PJ O'Rourke on America, McCain, and 'The Big Stick'

There are few political authors as successful as PJ O'Rourke. And there are no conservative authors who are as funny or as insightful regarding the foibles of liberalism.

PJ has an absolute must read piece up at
The Weekly Standard, reporting on his trip to the aircraft carrier Theodore Roosevelt and the lessons he learned about America, conservatism and John McCain:

Carrier launches are astonishing events. The plane is moved to within what seems like a bowling alley's length of the bow. A blast shield larger than any government building driveway Khomeini-flipper rises behind the fighter jet, and the jet's twin engines are cranked to maximum thrust. A slot-car slot runs down the middle of the bowling alley.

The powered-up jet is held at the end of its slot by a steel shear pin smaller than a V-8 can. When the shear pin shears the jet is unleashed and so is a steam catapult that hurls the plane down the slot, from 0 to 130 miles per hour in two seconds. And--if all goes well--the airplane is airborne. This is not a pilot taking off. This is a pilot as cat's eye marble pinched between boundless thumb and infinite forefinger of Heaven's own Wham-O slingshot.

Carrier landings are more astonishing. We were in heavy seas. Spray was coming over the bow onto the flight deck, 60 feet above the waterline. As the ship was pitching, 18 tons of F-18 with a wingspan of 40-odd feet approached at the speed of celebrity sex rumor. Four acres of flight deck has never looked so small. Had it been lawn you'd swear you could do it in 15 minutes with a push mower.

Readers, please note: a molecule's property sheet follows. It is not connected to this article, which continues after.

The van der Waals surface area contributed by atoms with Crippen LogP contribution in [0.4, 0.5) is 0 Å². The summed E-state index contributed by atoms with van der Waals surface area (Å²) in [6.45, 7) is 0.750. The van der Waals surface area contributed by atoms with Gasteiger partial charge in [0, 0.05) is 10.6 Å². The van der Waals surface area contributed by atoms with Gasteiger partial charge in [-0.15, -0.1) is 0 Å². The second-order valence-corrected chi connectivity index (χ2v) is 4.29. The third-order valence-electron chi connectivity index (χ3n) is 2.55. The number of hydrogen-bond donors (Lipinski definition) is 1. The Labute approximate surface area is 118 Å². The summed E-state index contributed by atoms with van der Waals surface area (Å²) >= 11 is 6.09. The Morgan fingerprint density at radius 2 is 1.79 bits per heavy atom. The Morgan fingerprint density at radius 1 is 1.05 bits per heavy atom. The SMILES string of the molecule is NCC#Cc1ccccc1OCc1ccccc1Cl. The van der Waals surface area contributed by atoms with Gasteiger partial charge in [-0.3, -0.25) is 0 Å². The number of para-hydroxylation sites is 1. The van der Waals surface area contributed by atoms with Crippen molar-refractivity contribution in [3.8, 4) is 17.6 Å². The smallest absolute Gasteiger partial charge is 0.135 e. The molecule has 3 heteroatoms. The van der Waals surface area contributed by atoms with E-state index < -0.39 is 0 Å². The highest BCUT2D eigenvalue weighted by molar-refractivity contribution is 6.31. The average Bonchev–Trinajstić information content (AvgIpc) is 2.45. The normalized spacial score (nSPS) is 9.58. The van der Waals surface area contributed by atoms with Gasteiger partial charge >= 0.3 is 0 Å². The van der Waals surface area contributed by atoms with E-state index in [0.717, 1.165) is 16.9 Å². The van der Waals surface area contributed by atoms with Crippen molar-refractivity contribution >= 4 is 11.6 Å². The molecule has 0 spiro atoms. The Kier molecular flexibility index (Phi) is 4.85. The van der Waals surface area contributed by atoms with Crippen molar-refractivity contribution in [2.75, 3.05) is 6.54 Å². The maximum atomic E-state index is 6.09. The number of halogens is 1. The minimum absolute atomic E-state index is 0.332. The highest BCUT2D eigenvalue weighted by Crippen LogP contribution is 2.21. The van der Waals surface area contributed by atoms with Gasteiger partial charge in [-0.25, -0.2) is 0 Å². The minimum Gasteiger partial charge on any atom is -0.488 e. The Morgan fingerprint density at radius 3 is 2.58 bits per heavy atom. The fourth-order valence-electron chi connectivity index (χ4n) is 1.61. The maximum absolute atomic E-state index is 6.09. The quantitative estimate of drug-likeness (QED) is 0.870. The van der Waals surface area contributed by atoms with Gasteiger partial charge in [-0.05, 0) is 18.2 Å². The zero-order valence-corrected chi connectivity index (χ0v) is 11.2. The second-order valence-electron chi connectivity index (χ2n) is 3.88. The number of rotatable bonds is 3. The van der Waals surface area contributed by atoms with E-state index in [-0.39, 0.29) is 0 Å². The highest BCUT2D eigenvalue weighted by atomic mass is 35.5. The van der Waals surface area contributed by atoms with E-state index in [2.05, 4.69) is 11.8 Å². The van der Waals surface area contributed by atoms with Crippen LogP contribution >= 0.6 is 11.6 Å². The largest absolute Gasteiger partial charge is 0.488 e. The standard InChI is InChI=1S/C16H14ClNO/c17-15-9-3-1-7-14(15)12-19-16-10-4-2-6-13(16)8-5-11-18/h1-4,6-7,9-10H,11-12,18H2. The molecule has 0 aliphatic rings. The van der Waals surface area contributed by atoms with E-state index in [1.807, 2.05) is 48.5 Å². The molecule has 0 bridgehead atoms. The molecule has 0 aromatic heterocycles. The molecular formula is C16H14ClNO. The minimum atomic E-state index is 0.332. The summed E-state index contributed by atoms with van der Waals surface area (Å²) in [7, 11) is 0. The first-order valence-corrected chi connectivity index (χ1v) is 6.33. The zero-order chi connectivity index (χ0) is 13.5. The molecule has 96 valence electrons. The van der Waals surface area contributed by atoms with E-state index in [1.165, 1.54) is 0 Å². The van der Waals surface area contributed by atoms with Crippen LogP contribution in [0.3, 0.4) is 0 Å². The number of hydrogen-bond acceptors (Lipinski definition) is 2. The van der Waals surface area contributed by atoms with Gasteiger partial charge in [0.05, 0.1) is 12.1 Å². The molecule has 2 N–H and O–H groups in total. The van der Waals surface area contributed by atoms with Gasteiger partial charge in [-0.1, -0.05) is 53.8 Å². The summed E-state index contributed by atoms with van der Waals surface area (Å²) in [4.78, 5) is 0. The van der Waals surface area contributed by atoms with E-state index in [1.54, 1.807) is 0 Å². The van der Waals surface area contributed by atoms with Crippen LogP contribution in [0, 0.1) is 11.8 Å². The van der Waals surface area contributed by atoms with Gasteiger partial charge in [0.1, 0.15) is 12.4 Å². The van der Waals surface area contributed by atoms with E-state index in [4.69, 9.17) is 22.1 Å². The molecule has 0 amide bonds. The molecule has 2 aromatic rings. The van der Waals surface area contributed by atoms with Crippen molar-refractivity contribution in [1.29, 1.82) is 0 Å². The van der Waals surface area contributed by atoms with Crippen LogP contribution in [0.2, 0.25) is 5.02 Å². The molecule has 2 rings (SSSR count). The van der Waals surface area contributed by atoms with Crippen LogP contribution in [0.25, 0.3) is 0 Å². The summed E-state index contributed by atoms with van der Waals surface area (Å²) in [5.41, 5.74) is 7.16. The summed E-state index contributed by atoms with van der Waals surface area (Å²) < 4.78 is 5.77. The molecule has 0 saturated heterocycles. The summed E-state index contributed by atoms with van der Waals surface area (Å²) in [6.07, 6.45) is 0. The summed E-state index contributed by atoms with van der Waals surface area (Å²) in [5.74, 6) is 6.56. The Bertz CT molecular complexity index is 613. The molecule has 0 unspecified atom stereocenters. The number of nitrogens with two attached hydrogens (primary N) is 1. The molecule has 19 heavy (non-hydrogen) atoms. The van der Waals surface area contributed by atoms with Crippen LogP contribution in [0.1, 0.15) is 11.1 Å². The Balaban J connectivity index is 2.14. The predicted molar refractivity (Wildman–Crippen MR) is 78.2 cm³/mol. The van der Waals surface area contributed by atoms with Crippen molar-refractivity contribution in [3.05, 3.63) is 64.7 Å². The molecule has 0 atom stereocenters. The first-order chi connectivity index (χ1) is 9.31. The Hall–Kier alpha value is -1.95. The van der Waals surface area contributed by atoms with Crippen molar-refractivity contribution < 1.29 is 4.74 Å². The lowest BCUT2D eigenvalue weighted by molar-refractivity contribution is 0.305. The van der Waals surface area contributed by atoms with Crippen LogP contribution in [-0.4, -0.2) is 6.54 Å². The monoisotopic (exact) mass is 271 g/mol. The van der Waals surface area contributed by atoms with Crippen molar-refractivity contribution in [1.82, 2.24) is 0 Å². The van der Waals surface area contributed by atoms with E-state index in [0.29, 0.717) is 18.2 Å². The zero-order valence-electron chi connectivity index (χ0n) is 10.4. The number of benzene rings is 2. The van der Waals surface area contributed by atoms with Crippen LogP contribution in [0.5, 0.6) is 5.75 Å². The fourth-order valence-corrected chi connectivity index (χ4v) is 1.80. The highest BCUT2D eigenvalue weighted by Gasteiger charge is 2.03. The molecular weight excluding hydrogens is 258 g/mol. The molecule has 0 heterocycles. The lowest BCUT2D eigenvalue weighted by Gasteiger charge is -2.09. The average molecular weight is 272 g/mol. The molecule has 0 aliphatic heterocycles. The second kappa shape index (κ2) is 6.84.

And why John McCain is infinitely more qualified to be president then either Democrat:
McCain could hardly escape understanding the limits of something huge but hermetic, like a government is, and packed with a madding crowd. It requires organization, needs hierarchies, demands meritocracy, insists upon delegation of authority. An intricate, time-tested system replete with checks and balances is not a plaything to be moved around in a doll house of ideology. It is not a toy bunny serving imaginary sweets at a make-believe political tea party. The captain commands, but his whims do not. He answers to the nation.

And yet an aircraft carrier is more an example of what people can do than what government can't. Scores of people are all over the flight deck during takeoffs and landings. They wear color-coded T-shirts--yellow for flight-directing, purple for fueling, blue for chocking and tying-down, red for weapon-loading, brown for I-know-not-what, and so on. These people can't hear each other. They use hand signals. And, come night ops, they can't do that. Really, they communicate by "training telepathy." They have absorbed their responsibilities to the point that each knows exactly where to be and when and doing what...

A strange flight it is--from the hard and fast reality of a floating island to the fantasy world of American solid ground. In this never-never land a couple of tinhorn Second City shysters--who, put together, don't have the life experience of the lowest ranking gob-with-a-swab cleaning a head on the Big Stick--presume to run for president of the United States. They're not just running against the hero John McCain, they're running against heroism itself and against almost everything about America that ought to be conserved.
Read the entire piece for some extraordinary writing delivered in PJ's own inimitable style.